One day before President Donald Trump took the oath of office (when exactly no one was paying attention), then-President Barack Obama’s administration quietly finalized a new memorandum allowing immigrants to receive documentation based on their preferred “gender identity.”
According to the policy, enacted on Jan. 19, U.S. Citizenship and Immigration Services will now provide work permits, travel documents, permanent residency cards, refugee documents and Certificates of Naturalization or Citizenship to immigrants based on their gender identity, rather than their biological sex.
Immigrants who already have these documents can petition the government for new ones that reflect their preferred gender. To get a new, updated document, an immigrant must provide a court order or another government-issued I.D. document that reflects their preferred gender (such as a driver’s license, birth certificate or passport). If the immigrant doesn’t have any of these things, the new policy states they can simply bring in a note from their doctor, social worker or counselor verifying their new gender identity.
USCIS almost apologetically adds that official government documents are limited to “male” and “female” genders, meaning immigrants who identify with one of the myriad “non-binary” gender affiliations are straight up out of luck.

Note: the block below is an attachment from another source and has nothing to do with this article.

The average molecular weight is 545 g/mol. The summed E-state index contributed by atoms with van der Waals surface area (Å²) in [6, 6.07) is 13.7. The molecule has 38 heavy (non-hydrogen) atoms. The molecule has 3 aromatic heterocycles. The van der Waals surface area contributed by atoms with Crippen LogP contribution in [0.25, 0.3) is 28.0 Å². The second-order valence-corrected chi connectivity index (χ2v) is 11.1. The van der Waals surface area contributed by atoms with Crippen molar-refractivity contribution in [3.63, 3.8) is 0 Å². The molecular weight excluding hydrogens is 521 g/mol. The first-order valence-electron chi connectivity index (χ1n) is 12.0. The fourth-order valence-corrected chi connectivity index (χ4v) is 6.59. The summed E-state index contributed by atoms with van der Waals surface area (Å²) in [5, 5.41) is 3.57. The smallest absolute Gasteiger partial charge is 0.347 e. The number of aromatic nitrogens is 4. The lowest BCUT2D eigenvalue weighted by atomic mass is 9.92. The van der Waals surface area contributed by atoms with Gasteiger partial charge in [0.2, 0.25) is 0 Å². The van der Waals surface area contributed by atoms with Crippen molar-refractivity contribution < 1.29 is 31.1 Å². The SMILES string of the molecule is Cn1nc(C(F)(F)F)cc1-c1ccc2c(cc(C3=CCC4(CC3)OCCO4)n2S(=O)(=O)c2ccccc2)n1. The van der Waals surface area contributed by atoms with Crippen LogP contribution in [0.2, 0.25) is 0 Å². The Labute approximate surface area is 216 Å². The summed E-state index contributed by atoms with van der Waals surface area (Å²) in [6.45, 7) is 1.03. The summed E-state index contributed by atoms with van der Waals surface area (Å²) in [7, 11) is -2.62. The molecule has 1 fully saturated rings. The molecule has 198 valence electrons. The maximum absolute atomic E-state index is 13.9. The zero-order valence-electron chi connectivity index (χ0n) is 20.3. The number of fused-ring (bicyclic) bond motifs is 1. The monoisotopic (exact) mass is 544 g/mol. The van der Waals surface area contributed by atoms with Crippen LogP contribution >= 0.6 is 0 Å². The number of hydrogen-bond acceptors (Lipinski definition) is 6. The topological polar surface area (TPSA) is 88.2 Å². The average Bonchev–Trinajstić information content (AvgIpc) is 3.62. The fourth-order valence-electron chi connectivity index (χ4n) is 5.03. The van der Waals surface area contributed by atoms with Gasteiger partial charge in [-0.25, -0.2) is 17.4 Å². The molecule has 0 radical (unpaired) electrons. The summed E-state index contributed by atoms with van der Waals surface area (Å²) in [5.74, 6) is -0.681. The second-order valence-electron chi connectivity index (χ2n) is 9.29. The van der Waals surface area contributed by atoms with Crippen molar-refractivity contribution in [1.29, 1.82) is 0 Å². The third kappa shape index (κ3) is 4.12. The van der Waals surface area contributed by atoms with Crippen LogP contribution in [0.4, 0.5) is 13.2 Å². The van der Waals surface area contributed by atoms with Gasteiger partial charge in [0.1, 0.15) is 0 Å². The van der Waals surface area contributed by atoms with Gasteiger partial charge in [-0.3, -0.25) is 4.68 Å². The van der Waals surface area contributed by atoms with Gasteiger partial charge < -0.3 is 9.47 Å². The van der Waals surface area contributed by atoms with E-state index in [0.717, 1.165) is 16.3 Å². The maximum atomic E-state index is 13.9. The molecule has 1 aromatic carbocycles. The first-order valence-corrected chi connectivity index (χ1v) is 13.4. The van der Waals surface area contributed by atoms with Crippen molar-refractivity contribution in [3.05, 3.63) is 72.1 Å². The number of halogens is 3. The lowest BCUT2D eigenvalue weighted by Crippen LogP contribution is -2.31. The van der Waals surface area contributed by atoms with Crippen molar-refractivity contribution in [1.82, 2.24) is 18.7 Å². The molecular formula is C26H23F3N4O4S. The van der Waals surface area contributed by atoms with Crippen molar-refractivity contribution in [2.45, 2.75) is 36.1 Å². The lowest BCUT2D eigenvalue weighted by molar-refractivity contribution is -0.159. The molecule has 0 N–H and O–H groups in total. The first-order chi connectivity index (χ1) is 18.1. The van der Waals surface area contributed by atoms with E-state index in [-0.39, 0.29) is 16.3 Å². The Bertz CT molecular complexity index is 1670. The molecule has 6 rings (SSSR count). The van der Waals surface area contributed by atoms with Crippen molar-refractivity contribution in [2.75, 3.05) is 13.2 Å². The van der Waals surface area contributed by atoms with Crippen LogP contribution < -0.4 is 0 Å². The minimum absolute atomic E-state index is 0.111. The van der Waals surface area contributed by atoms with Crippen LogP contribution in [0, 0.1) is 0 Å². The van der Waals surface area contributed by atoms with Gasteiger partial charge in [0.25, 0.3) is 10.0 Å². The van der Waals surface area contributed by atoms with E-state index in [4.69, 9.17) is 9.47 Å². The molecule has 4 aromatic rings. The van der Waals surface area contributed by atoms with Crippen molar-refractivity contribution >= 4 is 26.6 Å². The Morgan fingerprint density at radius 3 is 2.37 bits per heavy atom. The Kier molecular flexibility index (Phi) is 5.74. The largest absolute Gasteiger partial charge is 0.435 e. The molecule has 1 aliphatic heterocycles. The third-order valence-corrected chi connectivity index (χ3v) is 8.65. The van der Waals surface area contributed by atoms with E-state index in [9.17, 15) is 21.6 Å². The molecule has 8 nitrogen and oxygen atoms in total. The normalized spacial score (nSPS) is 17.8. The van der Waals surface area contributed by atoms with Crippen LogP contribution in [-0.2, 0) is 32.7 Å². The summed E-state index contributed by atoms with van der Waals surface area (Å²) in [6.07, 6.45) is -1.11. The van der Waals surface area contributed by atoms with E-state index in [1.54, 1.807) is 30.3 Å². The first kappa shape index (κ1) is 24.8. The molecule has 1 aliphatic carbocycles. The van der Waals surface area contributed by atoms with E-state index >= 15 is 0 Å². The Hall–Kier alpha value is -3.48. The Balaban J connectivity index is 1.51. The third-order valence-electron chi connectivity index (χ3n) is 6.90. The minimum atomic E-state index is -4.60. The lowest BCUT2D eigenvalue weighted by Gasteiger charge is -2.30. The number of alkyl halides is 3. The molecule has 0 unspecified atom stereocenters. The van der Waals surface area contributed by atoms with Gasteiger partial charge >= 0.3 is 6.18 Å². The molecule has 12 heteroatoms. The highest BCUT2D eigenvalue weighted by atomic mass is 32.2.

Dan Cadman, writing for the Center for Immigration Studies, said this new memorandum is similar an interim policy the administration had put in place back in 2012, which he notes hasn’t been suspended and should still be in effect. However, that temporary policy only applied to immigrants who had undergone sex-change operations; the new policy applies to anyone who simply identifies as the opposite gender.
By sliding this final, more far-reaching memorandum under the radar the day before the inauguration, the Obama administration clearly hoped to pass a more permanent regulation under incoming-President Trump’s nose, Cadman stated.
By avoiding the regulatory process, the Obama administration no doubt hoped to slip a radical policy change under the radar of the Trump administration, which had clearly announced that it was going to freeze all proposed regulatory changes pending review,” he said.
Not only is the new policy radical in a social sense, it also poses some very real and risky potential problems for the U.S. immigration system.
“Immigration documents are used for a wide variety of reasons, including international travel," Cadman said.
"As anyone who has ever crossed an international border knows, significant problems can arise from providing individuals with documents whose gender markers don't accord with their physical attributes,” he added, noting that a discrepancy between a person’s physical appearance and their travel documents could pose major issues for border agents trying to discern potential threats.
Cadman also notes that some nations don’t allow a person to change their passports according to their gender identity, meaning some immigrants could easily end up with a passport reflecting one gender and U.S. documentation that reflects another.
But as was the policy of the practice of the Obama administration, political correctness and progressivism replaced common sense and safety.